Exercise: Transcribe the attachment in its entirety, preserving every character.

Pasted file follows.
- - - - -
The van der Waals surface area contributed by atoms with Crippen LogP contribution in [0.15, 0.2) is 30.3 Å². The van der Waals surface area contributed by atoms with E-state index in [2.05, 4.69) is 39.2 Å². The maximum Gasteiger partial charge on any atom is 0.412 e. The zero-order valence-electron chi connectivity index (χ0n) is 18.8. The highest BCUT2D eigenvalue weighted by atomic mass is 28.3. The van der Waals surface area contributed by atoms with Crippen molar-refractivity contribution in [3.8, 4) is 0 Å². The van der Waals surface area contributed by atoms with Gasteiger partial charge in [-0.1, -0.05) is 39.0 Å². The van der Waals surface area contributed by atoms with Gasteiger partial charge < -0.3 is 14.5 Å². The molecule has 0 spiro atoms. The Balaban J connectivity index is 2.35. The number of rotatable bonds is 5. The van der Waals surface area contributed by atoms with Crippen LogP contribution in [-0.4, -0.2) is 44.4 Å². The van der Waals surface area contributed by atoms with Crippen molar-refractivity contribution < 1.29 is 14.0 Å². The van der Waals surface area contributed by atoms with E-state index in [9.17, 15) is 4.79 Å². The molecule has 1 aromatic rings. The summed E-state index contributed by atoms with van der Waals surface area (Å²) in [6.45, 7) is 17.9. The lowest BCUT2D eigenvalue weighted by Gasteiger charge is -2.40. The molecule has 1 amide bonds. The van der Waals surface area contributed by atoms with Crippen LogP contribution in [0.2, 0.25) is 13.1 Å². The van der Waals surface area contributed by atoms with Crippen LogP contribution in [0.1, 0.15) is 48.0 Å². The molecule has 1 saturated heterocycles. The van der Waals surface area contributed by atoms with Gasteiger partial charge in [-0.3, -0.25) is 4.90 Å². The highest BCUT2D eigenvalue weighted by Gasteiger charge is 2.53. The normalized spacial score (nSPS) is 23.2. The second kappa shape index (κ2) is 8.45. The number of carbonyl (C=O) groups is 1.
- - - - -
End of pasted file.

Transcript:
The van der Waals surface area contributed by atoms with Crippen LogP contribution in [0.15, 0.2) is 30.3 Å². The van der Waals surface area contributed by atoms with E-state index in [2.05, 4.69) is 39.2 Å². The maximum Gasteiger partial charge on any atom is 0.412 e. The zero-order valence-electron chi connectivity index (χ0n) is 18.8. The highest BCUT2D eigenvalue weighted by atomic mass is 28.3. The van der Waals surface area contributed by atoms with Crippen molar-refractivity contribution in [3.8, 4) is 0 Å². The van der Waals surface area contributed by atoms with Gasteiger partial charge in [-0.1, -0.05) is 39.0 Å². The van der Waals surface area contributed by atoms with Gasteiger partial charge < -0.3 is 14.5 Å². The molecule has 0 spiro atoms. The Balaban J connectivity index is 2.35. The number of rotatable bonds is 5. The van der Waals surface area contributed by atoms with Crippen LogP contribution in [-0.4, -0.2) is 44.4 Å². The van der Waals surface area contributed by atoms with Crippen molar-refractivity contribution < 1.29 is 14.0 Å². The van der Waals surface area contributed by atoms with E-state index in [9.17, 15) is 4.79 Å². The molecule has 1 aromatic rings. The summed E-state index contributed by atoms with van der Waals surface area (Å²) in [6.45, 7) is 17.9. The lowest BCUT2D eigenvalue weighted by Gasteiger charge is -2.40. The molecule has 1 amide bonds. The van der Waals surface area contributed by atoms with Crippen LogP contribution in [0.2, 0.25) is 13.1 Å². The van der Waals surface area contributed by atoms with Crippen LogP contribution in [0.1, 0.15) is 48.0 Å². The molecule has 1 saturated heterocycles. The van der Waals surface area contributed by atoms with Gasteiger partial charge in [-0.3, -0.25) is 4.90 Å². The highest BCUT2D eigenvalue weighted by Gasteiger charge is 2.53. The normalized spacial score (nSPS) is 23.2. The second kappa shape index (κ2) is 8.45. The number of carbonyl (C=O) groups is 1.